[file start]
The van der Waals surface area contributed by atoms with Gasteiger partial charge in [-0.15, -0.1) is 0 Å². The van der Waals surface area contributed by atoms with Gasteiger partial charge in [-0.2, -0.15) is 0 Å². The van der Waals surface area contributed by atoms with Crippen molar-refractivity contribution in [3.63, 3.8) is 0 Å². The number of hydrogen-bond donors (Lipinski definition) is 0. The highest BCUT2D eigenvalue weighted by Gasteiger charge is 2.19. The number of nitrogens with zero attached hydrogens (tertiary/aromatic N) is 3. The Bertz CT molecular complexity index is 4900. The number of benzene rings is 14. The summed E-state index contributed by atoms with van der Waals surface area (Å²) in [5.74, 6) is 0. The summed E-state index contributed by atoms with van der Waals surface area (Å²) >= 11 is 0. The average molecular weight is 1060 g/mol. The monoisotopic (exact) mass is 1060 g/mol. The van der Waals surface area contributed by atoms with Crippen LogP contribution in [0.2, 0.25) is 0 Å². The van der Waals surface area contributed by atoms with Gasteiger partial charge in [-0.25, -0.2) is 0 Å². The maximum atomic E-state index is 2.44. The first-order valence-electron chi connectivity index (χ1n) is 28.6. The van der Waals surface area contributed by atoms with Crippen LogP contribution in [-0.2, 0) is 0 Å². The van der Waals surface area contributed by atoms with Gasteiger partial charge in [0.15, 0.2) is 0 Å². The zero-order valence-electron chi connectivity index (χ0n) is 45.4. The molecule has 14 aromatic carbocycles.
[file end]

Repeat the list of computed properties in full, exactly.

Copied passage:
The van der Waals surface area contributed by atoms with Gasteiger partial charge in [-0.15, -0.1) is 0 Å². The van der Waals surface area contributed by atoms with Gasteiger partial charge in [-0.2, -0.15) is 0 Å². The van der Waals surface area contributed by atoms with Crippen molar-refractivity contribution in [3.63, 3.8) is 0 Å². The number of hydrogen-bond donors (Lipinski definition) is 0. The highest BCUT2D eigenvalue weighted by Gasteiger charge is 2.19. The number of nitrogens with zero attached hydrogens (tertiary/aromatic N) is 3. The Bertz CT molecular complexity index is 4900. The number of benzene rings is 14. The summed E-state index contributed by atoms with van der Waals surface area (Å²) in [5.74, 6) is 0. The summed E-state index contributed by atoms with van der Waals surface area (Å²) >= 11 is 0. The average molecular weight is 1060 g/mol. The monoisotopic (exact) mass is 1060 g/mol. The van der Waals surface area contributed by atoms with Crippen LogP contribution in [0.2, 0.25) is 0 Å². The van der Waals surface area contributed by atoms with Gasteiger partial charge in [-0.25, -0.2) is 0 Å². The maximum atomic E-state index is 2.44. The first-order valence-electron chi connectivity index (χ1n) is 28.6. The van der Waals surface area contributed by atoms with Crippen LogP contribution in [-0.2, 0) is 0 Å². The van der Waals surface area contributed by atoms with Gasteiger partial charge in [0.15, 0.2) is 0 Å². The zero-order valence-electron chi connectivity index (χ0n) is 45.4. The molecule has 14 aromatic carbocycles.